UCLA and Rutgers are top winners in biopharmaceutical case competition
Andrew Clark, a second year MBA student at Anderson, said he and his classmates wanted to participate in the competition because it focuses specifically on the biopharmaceutical industry.
"The competition has a good reputation," Clark said, "and we thought it would be a way to network with companies that don’t recruit often from the West Coast."
After six years, the biopharmaceutical case competition, hosted by the Blanche and Irwin Lerner Center for the Study of Pharmaceutical Management Issues, has grown into one of the premier events for MBA students pursuing management roles in the biopharmaceutical industry. Read about some of the recent rankings the Rutgers MBA program, including the Pharmaceutical Management program, have received: Financial Times ranks Rutgers MBA No. 37 in U.S.
The 2017 competition attracted applications from 22 schools, according to Professor Mahmud Hassan, who is also director of the Lerner Center. In addition to Rutgers and Anderson, students from Columbia Business School, Georgetown’s McDonough School of Business, the Carey Business School at Johns Hopkins, MIT, Boston University, Duke’s Fuqua School of Business, Carnegie Mellon’s Tepper School of Business and Cornell’s Johnson Graduate School of Management participated in the event.
Risha Lathiya, a Rutgers MBA student, said the competition offered a "challenging, very real-world case and an opportunity to apply everything you’ve learned in the classroom to a real-world situation.”
"I really wanted to have that experience," she said.
Lathiya teamed up with MBA classmates Andy Evans, Kevin Hsu, Magdalena Kwieciszewska and Sean May to represent Rutgers in the competition.
This year, the case required students to present a commercialization strategy for a late-stage product for treating subarachnoid hemorrhage resulting from a ruptured brain aneurysm. The product is being developed by Edge Therapeutics, a New Jersey- based biotechnology company.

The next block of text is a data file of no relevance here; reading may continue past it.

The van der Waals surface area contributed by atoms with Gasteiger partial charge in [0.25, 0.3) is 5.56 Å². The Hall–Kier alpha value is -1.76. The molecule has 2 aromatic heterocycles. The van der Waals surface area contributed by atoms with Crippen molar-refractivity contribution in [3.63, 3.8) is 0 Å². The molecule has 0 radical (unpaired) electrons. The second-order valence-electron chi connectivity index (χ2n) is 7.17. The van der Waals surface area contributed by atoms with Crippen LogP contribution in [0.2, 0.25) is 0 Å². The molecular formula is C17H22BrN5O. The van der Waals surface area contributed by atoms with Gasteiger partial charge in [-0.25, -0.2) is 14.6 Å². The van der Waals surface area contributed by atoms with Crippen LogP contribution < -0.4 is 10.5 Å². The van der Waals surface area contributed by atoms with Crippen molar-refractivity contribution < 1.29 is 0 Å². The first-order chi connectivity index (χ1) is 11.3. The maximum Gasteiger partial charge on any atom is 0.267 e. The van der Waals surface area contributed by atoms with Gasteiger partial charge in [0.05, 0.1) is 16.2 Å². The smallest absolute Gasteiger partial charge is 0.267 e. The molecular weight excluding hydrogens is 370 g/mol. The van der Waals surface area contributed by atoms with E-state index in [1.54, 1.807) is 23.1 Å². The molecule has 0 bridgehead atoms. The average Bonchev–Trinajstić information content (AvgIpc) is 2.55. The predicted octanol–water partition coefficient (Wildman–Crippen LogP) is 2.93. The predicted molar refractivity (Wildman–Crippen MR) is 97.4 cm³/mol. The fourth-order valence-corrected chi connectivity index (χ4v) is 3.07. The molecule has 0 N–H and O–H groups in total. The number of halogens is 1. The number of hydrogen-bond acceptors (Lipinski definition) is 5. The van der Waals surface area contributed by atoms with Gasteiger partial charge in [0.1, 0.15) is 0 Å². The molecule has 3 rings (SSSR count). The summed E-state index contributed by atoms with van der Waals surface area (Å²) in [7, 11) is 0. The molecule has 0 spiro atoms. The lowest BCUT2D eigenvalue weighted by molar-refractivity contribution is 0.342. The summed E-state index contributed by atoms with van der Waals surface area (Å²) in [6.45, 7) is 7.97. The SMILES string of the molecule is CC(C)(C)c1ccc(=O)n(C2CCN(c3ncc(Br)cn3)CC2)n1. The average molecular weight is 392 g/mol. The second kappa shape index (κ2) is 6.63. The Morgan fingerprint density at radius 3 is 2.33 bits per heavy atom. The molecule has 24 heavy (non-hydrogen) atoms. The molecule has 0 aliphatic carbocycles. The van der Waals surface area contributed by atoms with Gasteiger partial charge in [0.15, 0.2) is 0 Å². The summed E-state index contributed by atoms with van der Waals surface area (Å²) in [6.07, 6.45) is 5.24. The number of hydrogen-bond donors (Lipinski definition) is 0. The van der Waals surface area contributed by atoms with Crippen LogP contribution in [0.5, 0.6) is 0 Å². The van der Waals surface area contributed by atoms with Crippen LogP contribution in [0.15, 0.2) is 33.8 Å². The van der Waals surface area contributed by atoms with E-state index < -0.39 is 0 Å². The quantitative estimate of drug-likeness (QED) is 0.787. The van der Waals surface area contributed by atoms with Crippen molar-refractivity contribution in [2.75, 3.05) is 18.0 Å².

Gary Branning, president of Managed Market Resources and an instructor at Rutgers Business School, wrote the case. The MBA students, who were given a week to develop their presentations, were specifically asked to make a case for why they would launch the drug alone or find a company to partner with.
"We attacked it from multiple angles and came up with different ideas and worked together to decide which one made the most sense," Lathiya said. "It was as though we were part of the company."
Clark said everyone on his team found the case "fascinating."
"We really delved into given the time that we had," he said.
In addition to expanding the team’s own knowledge and skills, Clark said the team wanted to participate in the Rutgers competition as a way of creating opportunities for other members of the Healthcare Business Association, a student club at Anderson. In addition to Clark, the winning team included first-year Anderson MBA students Gabrielle Larus, Zane Goodwin and Dan Edin.
"We wanted to put our best foot forward as representatives of Anderson," Clark said.
That doesn’t come as a surprise to Hassan. The number of companies that sponsor the Rutgers competition is a big attraction to students, he said.
"It gives them an opportunity to prove themselves in front of the companies," he said, "and to network with judges, company representatives and other students."
As the first-place winners, the Anderson team took home $6,000. Clark also won the competition’s $500 prize for best presenter. Rutgers won $3,000 as the second-place winners. Boston University won $2,000 for third place.
The competition was sponsored Bayer, Novartis, Bristol-Myers Squibb, Novo Nordisk, Herspiegel Consulting, Model N, Nuvera Life Science Consulting and the Buchanan, Ingersoll Rooney law firm.
- Susan Todd
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